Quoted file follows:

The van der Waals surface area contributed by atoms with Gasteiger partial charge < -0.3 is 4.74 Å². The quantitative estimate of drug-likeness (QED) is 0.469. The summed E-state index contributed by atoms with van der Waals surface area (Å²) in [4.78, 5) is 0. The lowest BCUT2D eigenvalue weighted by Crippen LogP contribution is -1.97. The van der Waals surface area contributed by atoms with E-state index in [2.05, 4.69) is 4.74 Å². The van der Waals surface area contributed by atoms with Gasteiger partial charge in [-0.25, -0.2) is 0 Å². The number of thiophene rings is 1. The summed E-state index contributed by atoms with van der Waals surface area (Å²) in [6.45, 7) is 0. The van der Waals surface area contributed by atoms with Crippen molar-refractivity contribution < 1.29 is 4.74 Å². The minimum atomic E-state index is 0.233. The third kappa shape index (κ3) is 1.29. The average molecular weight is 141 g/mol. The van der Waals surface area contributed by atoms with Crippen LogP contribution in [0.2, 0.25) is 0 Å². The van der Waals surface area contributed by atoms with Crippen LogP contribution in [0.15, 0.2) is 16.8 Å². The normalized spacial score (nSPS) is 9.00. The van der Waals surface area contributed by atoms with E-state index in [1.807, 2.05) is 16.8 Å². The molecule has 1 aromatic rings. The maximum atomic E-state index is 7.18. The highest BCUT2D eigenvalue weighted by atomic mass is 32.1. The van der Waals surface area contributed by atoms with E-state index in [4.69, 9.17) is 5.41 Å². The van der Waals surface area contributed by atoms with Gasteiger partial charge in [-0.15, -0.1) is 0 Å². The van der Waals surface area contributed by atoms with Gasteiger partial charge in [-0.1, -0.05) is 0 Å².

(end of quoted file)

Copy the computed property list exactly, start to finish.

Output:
The van der Waals surface area contributed by atoms with Gasteiger partial charge < -0.3 is 4.74 Å². The quantitative estimate of drug-likeness (QED) is 0.469. The summed E-state index contributed by atoms with van der Waals surface area (Å²) in [4.78, 5) is 0. The lowest BCUT2D eigenvalue weighted by Crippen LogP contribution is -1.97. The van der Waals surface area contributed by atoms with E-state index in [2.05, 4.69) is 4.74 Å². The van der Waals surface area contributed by atoms with Gasteiger partial charge in [-0.25, -0.2) is 0 Å². The number of thiophene rings is 1. The summed E-state index contributed by atoms with van der Waals surface area (Å²) in [6.45, 7) is 0. The van der Waals surface area contributed by atoms with Crippen molar-refractivity contribution < 1.29 is 4.74 Å². The minimum atomic E-state index is 0.233. The third kappa shape index (κ3) is 1.29. The average molecular weight is 141 g/mol. The van der Waals surface area contributed by atoms with Crippen LogP contribution in [0.2, 0.25) is 0 Å². The van der Waals surface area contributed by atoms with Crippen LogP contribution in [0.15, 0.2) is 16.8 Å². The normalized spacial score (nSPS) is 9.00. The van der Waals surface area contributed by atoms with E-state index in [1.807, 2.05) is 16.8 Å². The molecule has 1 aromatic rings. The maximum atomic E-state index is 7.18. The highest BCUT2D eigenvalue weighted by atomic mass is 32.1. The van der Waals surface area contributed by atoms with E-state index in [4.69, 9.17) is 5.41 Å². The van der Waals surface area contributed by atoms with Gasteiger partial charge in [-0.15, -0.1) is 0 Å². The van der Waals surface area contributed by atoms with Gasteiger partial charge in [-0.1, -0.05) is 0 Å².